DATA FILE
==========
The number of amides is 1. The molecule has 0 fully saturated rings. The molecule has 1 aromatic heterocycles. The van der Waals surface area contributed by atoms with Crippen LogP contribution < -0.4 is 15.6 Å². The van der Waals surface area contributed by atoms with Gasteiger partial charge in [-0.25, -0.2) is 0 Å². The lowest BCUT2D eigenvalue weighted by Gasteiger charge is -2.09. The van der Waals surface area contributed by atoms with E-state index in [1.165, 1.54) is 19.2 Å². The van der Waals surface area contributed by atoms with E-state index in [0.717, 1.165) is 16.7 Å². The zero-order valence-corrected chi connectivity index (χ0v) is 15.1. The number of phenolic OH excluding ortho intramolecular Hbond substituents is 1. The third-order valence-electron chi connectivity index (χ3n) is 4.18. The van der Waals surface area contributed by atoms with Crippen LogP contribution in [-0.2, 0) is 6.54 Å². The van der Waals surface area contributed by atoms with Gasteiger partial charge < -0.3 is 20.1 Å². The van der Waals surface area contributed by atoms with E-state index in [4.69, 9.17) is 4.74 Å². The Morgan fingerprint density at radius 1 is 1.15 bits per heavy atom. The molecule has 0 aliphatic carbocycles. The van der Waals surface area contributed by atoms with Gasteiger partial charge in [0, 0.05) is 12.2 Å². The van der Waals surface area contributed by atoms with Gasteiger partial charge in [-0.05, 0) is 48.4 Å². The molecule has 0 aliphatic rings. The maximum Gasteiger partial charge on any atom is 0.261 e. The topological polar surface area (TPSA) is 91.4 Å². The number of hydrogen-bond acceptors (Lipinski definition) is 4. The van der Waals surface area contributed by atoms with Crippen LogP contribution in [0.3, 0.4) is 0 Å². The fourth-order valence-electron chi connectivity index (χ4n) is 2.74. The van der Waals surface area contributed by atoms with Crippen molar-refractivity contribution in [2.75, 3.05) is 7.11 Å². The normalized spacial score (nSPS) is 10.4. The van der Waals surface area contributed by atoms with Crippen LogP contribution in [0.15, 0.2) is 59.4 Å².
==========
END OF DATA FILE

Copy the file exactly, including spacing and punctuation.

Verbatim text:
The number of amides is 1. The molecule has 0 fully saturated rings. The molecule has 1 aromatic heterocycles. The van der Waals surface area contributed by atoms with Crippen LogP contribution < -0.4 is 15.6 Å². The van der Waals surface area contributed by atoms with Gasteiger partial charge in [-0.25, -0.2) is 0 Å². The lowest BCUT2D eigenvalue weighted by Gasteiger charge is -2.09. The van der Waals surface area contributed by atoms with E-state index in [1.165, 1.54) is 19.2 Å². The van der Waals surface area contributed by atoms with E-state index in [0.717, 1.165) is 16.7 Å². The zero-order valence-corrected chi connectivity index (χ0v) is 15.1. The number of phenolic OH excluding ortho intramolecular Hbond substituents is 1. The third-order valence-electron chi connectivity index (χ3n) is 4.18. The van der Waals surface area contributed by atoms with Crippen LogP contribution in [-0.2, 0) is 6.54 Å². The van der Waals surface area contributed by atoms with Gasteiger partial charge < -0.3 is 20.1 Å². The van der Waals surface area contributed by atoms with E-state index in [4.69, 9.17) is 4.74 Å². The Morgan fingerprint density at radius 1 is 1.15 bits per heavy atom. The molecule has 0 aliphatic carbocycles. The van der Waals surface area contributed by atoms with Gasteiger partial charge in [0, 0.05) is 12.2 Å². The van der Waals surface area contributed by atoms with Gasteiger partial charge in [-0.05, 0) is 48.4 Å². The molecule has 0 aliphatic rings. The maximum Gasteiger partial charge on any atom is 0.261 e. The topological polar surface area (TPSA) is 91.4 Å². The number of hydrogen-bond acceptors (Lipinski definition) is 4. The van der Waals surface area contributed by atoms with Crippen LogP contribution in [0.3, 0.4) is 0 Å². The fourth-order valence-electron chi connectivity index (χ4n) is 2.74. The van der Waals surface area contributed by atoms with Crippen molar-refractivity contribution in [2.75, 3.05) is 7.11 Å². The normalized spacial score (nSPS) is 10.4. The van der Waals surface area contributed by atoms with Crippen LogP contribution in [0.15, 0.2) is 59.4 Å².